8. An illuminating optical system for endoscopes, comprising:
a light guide with first and second ends, said light guide being comprised of graded index optical fibers arranged such that a light input at said first end of said light guide corresponds to a light output at said second end of said light guide;
a light source disposed opposite said first end of said light guide;
electro-optic means disposed between said light source and said first end of said light guide, said electro-optic means being divided into a plurality of segments, each of said segments corresponding to at least one of said optical fibers, said segments being controllable as to their transmissivity;
detecting means for detecting a brightness distribution of the light output at said second end of said light guide on an object to be observed; and
driving means, responsive to said detecting means, for controlling said electro-optic means such that the quantity of light transmitted by a segment to said corresponding optical fibers is reduced when said detecting means detects that the quantity of light transmitted through said corresponding optical fibers is greater than a predetermined value.
9. An illuminating optical system according to claim 8, wherein said detecting means comprises:
a photoelectric converting means having a plurality of light receiving parts corresponding to said plurality of segments of said electro-optic means; and
a judging means for determining whether an output of each of said light receiving parts of said photoelectric converting means exceeds said predetermined value, wherein said driving means is responsive to said judging means such that said segments of said electro-optic means corresponding to said light receiving parts of said photoelectric converting means whose output exceeds said predetermined value are controlled to reduce the quantity of light transmitted by said segments to said corresponding optical fibers.
10. An illuminating optical system according to claim 9, wherein said photoelectric converting means is a solid-state imaging device and said light receiving parts comprise a plurality of pixel elements of said solid-state imaging device.
11. An illuminating optical system according to claim 8 wherein said electro-optic means is an electrochromic device.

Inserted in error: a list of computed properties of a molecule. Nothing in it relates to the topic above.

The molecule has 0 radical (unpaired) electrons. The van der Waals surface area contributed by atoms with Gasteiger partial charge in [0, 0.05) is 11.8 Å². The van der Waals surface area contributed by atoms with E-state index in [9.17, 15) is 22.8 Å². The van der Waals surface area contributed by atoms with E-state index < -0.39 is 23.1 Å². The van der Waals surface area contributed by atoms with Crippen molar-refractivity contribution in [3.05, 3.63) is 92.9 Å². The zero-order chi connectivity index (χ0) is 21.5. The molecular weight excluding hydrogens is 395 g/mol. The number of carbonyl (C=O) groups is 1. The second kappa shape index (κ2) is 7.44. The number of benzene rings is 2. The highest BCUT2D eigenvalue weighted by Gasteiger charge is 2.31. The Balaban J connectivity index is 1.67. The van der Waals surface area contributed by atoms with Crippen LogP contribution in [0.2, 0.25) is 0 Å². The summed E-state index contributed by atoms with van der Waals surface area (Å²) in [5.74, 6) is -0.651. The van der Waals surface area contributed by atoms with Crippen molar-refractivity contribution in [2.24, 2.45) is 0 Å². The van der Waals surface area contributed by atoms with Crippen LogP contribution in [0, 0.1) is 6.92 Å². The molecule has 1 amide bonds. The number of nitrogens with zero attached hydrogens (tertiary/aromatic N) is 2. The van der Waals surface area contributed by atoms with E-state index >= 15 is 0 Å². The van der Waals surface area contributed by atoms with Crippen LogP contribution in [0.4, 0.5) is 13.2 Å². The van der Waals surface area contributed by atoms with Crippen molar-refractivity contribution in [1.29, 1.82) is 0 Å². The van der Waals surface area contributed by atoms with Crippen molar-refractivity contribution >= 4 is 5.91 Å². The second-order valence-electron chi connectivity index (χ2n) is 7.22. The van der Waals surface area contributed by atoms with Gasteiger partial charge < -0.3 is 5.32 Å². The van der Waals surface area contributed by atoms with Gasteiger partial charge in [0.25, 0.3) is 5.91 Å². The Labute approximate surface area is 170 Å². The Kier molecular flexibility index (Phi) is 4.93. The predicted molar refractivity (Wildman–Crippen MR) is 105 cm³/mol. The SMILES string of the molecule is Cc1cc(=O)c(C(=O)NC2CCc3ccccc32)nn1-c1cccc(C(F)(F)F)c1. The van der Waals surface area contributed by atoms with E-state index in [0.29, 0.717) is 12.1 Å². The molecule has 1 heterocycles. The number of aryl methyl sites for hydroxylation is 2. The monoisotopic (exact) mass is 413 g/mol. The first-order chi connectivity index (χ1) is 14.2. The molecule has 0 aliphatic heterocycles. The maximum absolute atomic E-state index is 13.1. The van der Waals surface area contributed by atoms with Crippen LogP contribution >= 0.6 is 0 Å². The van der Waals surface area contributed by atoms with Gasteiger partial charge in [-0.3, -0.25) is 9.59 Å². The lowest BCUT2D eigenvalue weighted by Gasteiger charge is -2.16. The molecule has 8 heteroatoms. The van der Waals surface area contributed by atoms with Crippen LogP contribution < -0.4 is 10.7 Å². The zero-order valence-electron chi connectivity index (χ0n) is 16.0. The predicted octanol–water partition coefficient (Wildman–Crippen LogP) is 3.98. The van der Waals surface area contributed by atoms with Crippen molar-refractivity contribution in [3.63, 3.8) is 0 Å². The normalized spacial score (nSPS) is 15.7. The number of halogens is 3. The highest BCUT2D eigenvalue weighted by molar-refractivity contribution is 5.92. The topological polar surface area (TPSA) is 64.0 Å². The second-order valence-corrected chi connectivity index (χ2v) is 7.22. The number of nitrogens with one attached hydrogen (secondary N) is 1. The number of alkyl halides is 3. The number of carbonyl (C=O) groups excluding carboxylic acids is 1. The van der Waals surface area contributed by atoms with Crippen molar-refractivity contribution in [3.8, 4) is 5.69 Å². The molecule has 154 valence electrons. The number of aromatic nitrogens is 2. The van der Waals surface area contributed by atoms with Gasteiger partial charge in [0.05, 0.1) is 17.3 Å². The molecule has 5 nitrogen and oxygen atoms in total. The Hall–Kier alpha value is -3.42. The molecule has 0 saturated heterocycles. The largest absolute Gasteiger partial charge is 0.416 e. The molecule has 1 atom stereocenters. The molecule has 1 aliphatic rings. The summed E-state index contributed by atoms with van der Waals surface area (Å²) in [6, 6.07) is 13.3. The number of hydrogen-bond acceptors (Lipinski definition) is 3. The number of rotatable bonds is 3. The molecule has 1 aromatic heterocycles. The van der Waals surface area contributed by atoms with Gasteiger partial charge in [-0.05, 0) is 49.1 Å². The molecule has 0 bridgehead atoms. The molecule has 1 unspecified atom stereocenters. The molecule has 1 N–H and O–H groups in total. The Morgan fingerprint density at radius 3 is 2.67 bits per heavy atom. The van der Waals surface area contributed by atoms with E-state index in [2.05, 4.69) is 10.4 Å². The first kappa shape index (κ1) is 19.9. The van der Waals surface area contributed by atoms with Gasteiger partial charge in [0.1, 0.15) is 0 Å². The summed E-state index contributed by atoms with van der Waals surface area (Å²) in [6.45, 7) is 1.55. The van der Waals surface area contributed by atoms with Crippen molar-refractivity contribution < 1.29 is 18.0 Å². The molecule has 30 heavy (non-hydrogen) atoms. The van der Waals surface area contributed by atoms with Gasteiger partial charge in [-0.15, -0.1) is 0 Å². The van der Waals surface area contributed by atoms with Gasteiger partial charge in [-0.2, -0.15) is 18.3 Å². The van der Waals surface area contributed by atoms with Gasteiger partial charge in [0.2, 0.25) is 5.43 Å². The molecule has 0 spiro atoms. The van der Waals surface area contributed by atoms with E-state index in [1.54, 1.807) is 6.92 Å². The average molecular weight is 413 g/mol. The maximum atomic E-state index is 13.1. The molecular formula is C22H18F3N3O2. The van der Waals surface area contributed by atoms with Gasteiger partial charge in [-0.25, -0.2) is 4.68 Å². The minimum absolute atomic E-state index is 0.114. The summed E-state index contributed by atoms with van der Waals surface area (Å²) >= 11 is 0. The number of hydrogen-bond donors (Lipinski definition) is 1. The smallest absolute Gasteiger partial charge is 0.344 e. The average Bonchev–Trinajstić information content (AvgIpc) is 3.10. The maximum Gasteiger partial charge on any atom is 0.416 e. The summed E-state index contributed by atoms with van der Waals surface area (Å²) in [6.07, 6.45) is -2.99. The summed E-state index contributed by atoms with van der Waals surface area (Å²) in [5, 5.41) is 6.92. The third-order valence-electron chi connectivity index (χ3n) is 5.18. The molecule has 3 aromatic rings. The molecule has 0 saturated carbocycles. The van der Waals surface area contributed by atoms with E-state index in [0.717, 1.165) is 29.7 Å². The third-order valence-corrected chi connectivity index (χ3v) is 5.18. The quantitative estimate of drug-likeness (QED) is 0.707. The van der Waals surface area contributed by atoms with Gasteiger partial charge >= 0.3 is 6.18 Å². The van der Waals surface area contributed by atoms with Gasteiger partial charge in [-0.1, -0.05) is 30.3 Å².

12. An illuminating optical system according to claim 8, further comprising a light collecting lens arranged between said light source and said first end of said light guide.
13. An illuminating optical system according to claim 12, wherein said light collecting lens comprises an annular lens arranged concentrically around a circular lens.
14. An illuminating optical system according to claim 8, wherein said electro-optic means is a liquid crystal device.
Description
BACKGROUND OF THE INVENTION

(a) Field of the Invention:

This invention relates to an illuminating optical system for endoscopes wherein a uniform illumination is obtained with a simple structure.

(b) Description of the Prior Art:

There is already known such illuminating optical systems of this kind as, for example, by Japanese Patent Preliminary Publication No. Sho 58-87523. This shall be explained with reference to FIG. 1. The reference numeral 1 represents an endoscope body including an observing optical system consisting of an objective 2, image guide 3 and eyepiece 4 and an illuminating system consisting of an illuminating lens 5, light guide 6, light collecting lens 7 and light source 8 and further provided with an image receiving device 11 on which an image to be observed is formed by a half prism 9 and lens 10 arranged between the image guide 3 and eyepiece 4, a detecting circuit 12 detecting the brightness distribution in the observing visual field on the basis of a signal from the image receiving device 11 and a driving circuit 13 for moving the light collecting lens 7 in a direction vertical to the optical axis with a signal from the detecting circuit 12. According to this formation, in case the detecting circuit 12 detects an uneven brightness distribution in the observing visual field, the driving circuit 13 will be controlled to drive the light collecting lens 7, and thus the position of the light collecting point by the light collecting lens 7 of the light having come out of the light source 8 will move on the entrance end face of the light guide so that the light distribution characteristic on the object S to be observed will vary and an even uniform illumination will be obtained. However, the illuminating optical system of this type has the disadvantages that a driving mechanism driving the lens to vary the light distribution characteristic is required and that the mechanical structure is complicated.